Former top bureaucrat Terry Moran will today call for “radical reform” of freedom of information laws to make Australian governments more transparent, putting him at odds with former colleagues.
Making more planning and management documents public will strengthen government’s ability to reliably carry out strategic planning and investment, the former boss of the Department of the Prime Minister and Cabinet will tell the Technology One conference in Brisbane on Wednesday, in a speech outlining five principles to guide the further evolution of our systems of public administration.
The weight of opinion in the public service appears to point in the opposite direction, however, with several former secretaries having stated that existing FOI rules are already too open, and are impacting on policy development by making mandarins reluctant to write down advice.
But making more documents public will help build the case for new projects and programs, argues Moran, who led the APS under Kevin Rudd and is now chair of the Centre for Policy Development.
“These reforms will be more reliable if we transform our approach to placing planning and management documents before the public.
“There will always be exemptions for national security, commercial in confidence and personal information but business cases, feasibility studies and the like should be on the web immediately a decision has been made to proceed with a new project or program,” he says.
“Only in this way can we go past the over-reliance on guess work and the reluctance to ponder what the evidence actually suggests is the best approach to a problem or initiative. It follows that I’m in favour of a radical reform of FOI laws.”
New Zealand, which has much greater transparency, and makes Cabinet documents public as a matter of course, ranked fourth on last year’s Corruption Perceptions Index “largely off the back of this sort of transparency,” he notes. “We came in 13th.”
Principles to improve public administration
Moran foresees a fourth age of Australian public administration, following on from the third age, which was characterised by competition, shrinking the public sector and increasing marketisation.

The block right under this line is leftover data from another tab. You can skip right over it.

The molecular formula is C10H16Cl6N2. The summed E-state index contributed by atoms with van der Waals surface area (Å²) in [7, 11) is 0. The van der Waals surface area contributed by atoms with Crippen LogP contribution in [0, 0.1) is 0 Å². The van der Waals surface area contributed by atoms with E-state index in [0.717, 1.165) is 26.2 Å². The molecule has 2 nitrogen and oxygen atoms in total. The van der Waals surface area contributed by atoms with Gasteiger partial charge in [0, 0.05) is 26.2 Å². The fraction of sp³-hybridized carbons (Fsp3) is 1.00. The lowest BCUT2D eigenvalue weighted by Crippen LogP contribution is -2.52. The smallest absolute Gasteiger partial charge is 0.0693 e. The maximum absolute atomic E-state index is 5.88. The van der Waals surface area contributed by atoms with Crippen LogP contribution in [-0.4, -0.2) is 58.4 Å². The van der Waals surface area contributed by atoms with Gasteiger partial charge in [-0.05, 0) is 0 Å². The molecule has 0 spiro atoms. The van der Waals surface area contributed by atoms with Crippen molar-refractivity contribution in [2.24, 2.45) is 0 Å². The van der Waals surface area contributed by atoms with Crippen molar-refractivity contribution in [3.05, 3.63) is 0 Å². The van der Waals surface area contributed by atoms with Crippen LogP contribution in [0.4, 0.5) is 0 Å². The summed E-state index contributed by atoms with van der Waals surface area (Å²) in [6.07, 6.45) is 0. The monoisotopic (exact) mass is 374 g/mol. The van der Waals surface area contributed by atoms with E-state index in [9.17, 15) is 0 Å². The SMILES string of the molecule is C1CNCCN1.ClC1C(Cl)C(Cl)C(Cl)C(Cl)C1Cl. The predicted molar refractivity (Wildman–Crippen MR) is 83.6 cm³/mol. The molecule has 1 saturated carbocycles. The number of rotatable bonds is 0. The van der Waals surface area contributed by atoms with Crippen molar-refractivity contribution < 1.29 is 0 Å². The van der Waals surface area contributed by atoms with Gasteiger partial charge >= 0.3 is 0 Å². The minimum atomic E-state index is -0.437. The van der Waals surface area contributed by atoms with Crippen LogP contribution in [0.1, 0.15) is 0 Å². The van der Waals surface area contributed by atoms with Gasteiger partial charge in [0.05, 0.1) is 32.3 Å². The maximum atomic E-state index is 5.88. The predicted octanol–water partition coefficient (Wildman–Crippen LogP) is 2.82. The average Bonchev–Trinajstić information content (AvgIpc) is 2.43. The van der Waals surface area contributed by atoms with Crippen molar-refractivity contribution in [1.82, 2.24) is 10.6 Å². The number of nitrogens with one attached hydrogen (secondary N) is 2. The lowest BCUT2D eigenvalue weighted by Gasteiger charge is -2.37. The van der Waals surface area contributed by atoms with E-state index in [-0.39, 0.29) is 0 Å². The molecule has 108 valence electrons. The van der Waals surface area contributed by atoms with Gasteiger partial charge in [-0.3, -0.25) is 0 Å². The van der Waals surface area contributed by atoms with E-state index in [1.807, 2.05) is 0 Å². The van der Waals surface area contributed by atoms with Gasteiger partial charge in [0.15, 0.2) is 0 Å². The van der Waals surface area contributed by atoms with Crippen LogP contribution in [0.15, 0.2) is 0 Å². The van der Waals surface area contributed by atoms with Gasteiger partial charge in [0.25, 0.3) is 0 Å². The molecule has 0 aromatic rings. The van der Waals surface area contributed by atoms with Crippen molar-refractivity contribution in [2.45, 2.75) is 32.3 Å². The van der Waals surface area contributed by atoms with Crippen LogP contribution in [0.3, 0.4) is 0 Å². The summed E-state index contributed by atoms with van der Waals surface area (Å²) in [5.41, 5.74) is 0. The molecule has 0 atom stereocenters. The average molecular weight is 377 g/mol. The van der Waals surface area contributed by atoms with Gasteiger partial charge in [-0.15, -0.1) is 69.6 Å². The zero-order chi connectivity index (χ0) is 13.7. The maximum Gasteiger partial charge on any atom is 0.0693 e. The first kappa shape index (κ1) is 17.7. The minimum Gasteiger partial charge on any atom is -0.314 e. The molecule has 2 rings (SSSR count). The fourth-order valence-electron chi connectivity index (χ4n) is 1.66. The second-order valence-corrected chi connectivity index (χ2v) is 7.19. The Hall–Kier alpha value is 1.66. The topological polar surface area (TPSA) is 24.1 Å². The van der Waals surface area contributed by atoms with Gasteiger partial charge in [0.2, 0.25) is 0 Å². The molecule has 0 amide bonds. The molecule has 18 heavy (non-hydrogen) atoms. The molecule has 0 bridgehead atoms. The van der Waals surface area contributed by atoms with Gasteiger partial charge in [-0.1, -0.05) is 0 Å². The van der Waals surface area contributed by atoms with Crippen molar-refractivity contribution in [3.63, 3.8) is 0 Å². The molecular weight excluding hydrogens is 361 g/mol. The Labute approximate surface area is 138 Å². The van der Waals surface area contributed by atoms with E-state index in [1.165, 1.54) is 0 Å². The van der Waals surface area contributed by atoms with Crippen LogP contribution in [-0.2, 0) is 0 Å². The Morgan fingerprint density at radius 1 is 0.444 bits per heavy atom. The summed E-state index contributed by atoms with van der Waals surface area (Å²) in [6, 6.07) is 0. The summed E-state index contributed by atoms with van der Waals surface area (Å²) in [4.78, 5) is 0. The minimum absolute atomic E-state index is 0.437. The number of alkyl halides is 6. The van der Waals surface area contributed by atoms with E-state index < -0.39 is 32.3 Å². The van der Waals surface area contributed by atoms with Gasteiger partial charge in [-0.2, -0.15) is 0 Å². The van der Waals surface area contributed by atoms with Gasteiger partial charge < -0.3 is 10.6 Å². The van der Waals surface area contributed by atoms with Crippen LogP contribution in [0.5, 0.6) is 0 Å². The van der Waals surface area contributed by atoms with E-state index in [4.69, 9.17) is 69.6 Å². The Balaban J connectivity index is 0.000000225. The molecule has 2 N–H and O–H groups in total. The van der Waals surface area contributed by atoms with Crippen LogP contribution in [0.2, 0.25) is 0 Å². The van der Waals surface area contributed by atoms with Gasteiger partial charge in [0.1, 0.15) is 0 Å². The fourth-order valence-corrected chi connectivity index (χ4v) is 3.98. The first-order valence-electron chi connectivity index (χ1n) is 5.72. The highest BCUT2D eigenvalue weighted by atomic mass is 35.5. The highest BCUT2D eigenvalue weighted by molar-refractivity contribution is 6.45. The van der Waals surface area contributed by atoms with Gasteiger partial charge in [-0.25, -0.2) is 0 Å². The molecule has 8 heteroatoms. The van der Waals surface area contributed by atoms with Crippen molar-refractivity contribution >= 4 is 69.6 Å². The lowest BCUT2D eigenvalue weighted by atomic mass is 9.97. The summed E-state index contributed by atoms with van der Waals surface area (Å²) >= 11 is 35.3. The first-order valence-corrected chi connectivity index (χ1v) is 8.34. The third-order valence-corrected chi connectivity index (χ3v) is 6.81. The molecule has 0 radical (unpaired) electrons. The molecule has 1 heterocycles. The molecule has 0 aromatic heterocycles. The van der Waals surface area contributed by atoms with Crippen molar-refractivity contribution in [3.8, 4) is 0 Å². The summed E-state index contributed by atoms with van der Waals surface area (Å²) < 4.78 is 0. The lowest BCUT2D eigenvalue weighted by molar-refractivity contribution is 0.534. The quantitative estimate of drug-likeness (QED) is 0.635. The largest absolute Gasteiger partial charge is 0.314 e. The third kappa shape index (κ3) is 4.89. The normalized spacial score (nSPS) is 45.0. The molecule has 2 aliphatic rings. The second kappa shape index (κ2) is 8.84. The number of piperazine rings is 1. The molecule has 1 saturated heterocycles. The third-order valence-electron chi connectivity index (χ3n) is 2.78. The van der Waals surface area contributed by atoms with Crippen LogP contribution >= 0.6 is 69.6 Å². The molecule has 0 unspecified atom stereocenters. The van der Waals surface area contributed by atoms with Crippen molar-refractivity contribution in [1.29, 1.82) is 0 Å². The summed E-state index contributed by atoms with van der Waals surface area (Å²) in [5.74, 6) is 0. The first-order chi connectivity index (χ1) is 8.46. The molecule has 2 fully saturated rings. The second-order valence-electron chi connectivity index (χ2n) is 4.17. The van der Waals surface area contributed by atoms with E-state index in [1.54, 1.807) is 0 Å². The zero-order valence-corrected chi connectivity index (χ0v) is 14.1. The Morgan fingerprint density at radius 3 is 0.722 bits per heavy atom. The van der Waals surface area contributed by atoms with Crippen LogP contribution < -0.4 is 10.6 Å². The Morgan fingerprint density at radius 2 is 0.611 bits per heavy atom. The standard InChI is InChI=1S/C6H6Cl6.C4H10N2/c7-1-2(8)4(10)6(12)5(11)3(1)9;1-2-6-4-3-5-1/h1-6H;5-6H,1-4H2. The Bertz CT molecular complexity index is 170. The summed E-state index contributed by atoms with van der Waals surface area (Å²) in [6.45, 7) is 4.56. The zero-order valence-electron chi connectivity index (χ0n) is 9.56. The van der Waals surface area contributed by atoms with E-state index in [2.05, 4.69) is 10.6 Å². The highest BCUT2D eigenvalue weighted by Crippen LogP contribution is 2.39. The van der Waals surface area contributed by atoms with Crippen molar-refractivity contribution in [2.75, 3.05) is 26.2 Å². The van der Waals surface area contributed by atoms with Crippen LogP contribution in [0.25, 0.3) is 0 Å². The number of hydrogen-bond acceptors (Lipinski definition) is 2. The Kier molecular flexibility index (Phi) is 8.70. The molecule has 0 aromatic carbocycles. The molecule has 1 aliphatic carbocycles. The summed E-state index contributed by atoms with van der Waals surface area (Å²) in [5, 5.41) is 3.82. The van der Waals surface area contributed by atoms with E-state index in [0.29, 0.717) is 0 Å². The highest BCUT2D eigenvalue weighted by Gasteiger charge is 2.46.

Adaptation to globalisation and digital disruption requires a rethink of how government works, he argues.
“Big data, open data systems, robotics, artificial intelligence, double digit shifts in productivity will require a further transformation in our workforces, a softening of the boundaries between public and private sector people in any given area of activity and changing community expectations of governments and the public services,” he thinks. “However, the tested culture and values which guide our work must be preserved and nurtured.”
The mandarin suggests public services need to develop their analytic tools to take account of distributive justice alongside technical efficiency if governments want to maintain public support for technological innovation and open markets, which will have significant impacts on the workforce and society.
“Our Treasury undertook pioneering work on a well-being index under the leadership of Ken Henry and Martin Parkinson. It is a pity that this promising beginning has been set aside in recent times,” thinks Moran.
Developments in technology will make it “far easier” to devolve more responsibility for delivery to the local level, he says.
“It will be easier to track the life journey of individuals, assess the need for interventions from a social investment perspective, transmit ideas, materials and examples of best professional practice to the local level and know more in real time about how the whole system is working,” he suggests.
“Critical processing tasks must be brought up to date to achieve efficiency gains and respond to new policy directions.”
We need “a more strategic approach to planning and assessing investments in our major government systems”, he will also argue.
Bureaucrats should also “have one eye on Asia” to consider how changes in things like demography, health, technology, migration, governance and sustainability will impact policy settings at home.
Moran’s final guideline is that government needs to “match, if not better, the private sector in responding to new technologies and improving efficiency.”
“We will be expected to achieve significant productivity improvements, a more dispersed approach to innovation, services tailored to the needs of local communities and joined up where necessary, the rapid deployment of new capabilities and systems, real time feedback and responses for service delivery,” he argues.
“This new system cannot be micro-managed from central bureaucracies which will need to redefine their roles. Without changes such as this the public service workforce will be dealt out of delivery over a ten to twenty year period.”
Terry Moran will deliver his speech to the One Technology conference in Brisbane on Wednesday afternoon.